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PostPosted: Wed Sep 29, 2010 3:54 pm 
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Any advice is very much appreciated.
My son is at an independent school in year 5, torn between KES and KECH/KEFW. We’ve made sacrifices to send him there and in theory we can continue to pay for KES. All this assuming he gets both options,

My dilemma is, is there a big difference between the schools; it’s the age old question about private vs public schools.
Both offer excellent education my son’s very sporty and both offer all the sports a boy could want and trips to help them expand there learning.

KES has now gone over to full IB which sounds great when the headmaster talked about it but sure how university see it.

Has anyone got children at both schools who can give constructive advice?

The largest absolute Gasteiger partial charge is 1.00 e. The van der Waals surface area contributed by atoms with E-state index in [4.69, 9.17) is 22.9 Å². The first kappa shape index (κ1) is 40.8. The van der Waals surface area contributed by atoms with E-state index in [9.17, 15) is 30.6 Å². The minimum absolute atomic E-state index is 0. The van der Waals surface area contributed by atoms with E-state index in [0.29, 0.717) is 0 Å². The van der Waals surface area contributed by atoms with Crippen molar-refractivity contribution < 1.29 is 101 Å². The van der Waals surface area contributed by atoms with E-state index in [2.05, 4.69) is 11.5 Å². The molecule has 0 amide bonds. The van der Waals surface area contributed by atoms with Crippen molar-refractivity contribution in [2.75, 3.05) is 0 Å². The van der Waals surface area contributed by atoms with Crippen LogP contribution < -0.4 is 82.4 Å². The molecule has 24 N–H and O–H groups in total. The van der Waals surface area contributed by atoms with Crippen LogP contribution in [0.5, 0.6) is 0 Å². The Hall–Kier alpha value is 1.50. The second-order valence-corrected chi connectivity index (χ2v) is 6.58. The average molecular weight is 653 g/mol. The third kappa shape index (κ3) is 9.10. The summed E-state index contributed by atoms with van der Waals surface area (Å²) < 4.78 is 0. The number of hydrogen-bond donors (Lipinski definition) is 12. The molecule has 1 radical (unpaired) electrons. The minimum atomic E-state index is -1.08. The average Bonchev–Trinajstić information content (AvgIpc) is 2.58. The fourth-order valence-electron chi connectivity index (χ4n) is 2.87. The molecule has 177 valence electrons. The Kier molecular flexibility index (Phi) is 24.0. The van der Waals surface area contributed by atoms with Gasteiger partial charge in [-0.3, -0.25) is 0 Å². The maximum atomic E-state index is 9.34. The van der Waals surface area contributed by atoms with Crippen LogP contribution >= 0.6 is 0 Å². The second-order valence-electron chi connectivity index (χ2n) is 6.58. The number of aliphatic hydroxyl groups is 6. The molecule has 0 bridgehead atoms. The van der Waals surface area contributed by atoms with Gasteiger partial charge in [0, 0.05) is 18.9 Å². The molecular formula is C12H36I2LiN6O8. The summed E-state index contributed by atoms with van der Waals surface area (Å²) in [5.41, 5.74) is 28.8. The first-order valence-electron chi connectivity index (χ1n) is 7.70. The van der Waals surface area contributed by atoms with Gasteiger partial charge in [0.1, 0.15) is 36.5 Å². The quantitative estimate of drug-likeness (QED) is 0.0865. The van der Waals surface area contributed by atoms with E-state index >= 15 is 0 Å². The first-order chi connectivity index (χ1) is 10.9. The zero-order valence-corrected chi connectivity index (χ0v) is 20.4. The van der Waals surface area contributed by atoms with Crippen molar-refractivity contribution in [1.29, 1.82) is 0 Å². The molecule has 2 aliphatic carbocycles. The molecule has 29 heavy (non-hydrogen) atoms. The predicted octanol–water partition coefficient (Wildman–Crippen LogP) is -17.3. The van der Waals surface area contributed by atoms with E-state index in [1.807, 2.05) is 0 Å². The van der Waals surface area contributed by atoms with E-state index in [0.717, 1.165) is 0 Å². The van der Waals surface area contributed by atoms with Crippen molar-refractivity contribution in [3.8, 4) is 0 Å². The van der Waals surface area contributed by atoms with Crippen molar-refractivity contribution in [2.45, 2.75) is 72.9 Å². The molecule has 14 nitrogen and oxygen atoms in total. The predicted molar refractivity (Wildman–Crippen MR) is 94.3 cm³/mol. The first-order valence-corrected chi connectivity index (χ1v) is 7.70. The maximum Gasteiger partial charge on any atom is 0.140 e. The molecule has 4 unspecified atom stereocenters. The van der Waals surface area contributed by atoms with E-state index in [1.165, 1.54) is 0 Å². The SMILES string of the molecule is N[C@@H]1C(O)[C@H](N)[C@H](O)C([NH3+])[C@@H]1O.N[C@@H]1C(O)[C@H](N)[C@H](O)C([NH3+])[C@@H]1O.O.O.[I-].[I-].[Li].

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PostPosted: Thu Sep 30, 2010 11:13 am 
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Location: Birmingham
I have a son at KECH and whilst I did like KES, I can't see that the educational outcomes are different enough to justify the money - even (for us anyway) on an AP.
My son says about half of his class at CH are from Independent Preps (can't verify this - just taking his word!) so it seems pretty common for children to move there and thrive.
If you do have the spare money (unfortunately I don't! :D ) then I would guess you would be better off saving it for your son's University needs, possible tuition costs on weaker subjects, and getting him on the property ladder when he's older (not easy at all). That's just my opinion but I guess he'd ultimately get more benefit that way.
However the only caution I would give, is that CH does seem to expect pupils to be pretty independent and get on with working hard. And in the majority of cases, it seems they do. If you son needs more pastoral care/more of a push - you may feel it best to go for KES.


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PostPosted: Thu Sep 30, 2010 12:06 pm